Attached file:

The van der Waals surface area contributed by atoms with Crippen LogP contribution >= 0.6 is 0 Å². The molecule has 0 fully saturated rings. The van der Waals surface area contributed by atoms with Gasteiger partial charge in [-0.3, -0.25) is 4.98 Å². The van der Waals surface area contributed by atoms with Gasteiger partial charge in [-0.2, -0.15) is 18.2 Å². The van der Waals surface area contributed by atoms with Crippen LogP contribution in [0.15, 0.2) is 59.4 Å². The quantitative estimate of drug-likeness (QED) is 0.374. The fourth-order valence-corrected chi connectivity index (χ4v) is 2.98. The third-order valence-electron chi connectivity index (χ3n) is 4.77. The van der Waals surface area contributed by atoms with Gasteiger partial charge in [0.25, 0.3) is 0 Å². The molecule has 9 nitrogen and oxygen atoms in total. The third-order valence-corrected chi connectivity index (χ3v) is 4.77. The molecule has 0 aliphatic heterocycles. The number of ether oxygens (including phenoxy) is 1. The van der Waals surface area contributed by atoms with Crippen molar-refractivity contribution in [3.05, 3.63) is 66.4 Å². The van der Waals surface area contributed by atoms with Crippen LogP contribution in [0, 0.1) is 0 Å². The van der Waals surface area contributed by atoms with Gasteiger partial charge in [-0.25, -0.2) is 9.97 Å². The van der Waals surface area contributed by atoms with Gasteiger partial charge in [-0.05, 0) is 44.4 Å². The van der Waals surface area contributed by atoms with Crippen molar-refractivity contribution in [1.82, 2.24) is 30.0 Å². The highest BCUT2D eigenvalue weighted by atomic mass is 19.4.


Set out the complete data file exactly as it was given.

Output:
The van der Waals surface area contributed by atoms with Crippen LogP contribution >= 0.6 is 0 Å². The molecule has 0 fully saturated rings. The van der Waals surface area contributed by atoms with Gasteiger partial charge in [-0.3, -0.25) is 4.98 Å². The van der Waals surface area contributed by atoms with Gasteiger partial charge in [-0.2, -0.15) is 18.2 Å². The van der Waals surface area contributed by atoms with Crippen LogP contribution in [0.15, 0.2) is 59.4 Å². The quantitative estimate of drug-likeness (QED) is 0.374. The fourth-order valence-corrected chi connectivity index (χ4v) is 2.98. The third-order valence-electron chi connectivity index (χ3n) is 4.77. The van der Waals surface area contributed by atoms with Gasteiger partial charge in [0.25, 0.3) is 0 Å². The molecule has 9 nitrogen and oxygen atoms in total. The third-order valence-corrected chi connectivity index (χ3v) is 4.77. The molecule has 0 aliphatic heterocycles. The number of ether oxygens (including phenoxy) is 1. The van der Waals surface area contributed by atoms with Crippen molar-refractivity contribution in [3.05, 3.63) is 66.4 Å². The van der Waals surface area contributed by atoms with Crippen LogP contribution in [0, 0.1) is 0 Å². The van der Waals surface area contributed by atoms with Gasteiger partial charge in [-0.25, -0.2) is 9.97 Å². The van der Waals surface area contributed by atoms with Gasteiger partial charge in [-0.05, 0) is 44.4 Å². The van der Waals surface area contributed by atoms with Crippen molar-refractivity contribution in [1.82, 2.24) is 30.0 Å². The highest BCUT2D eigenvalue weighted by atomic mass is 19.4.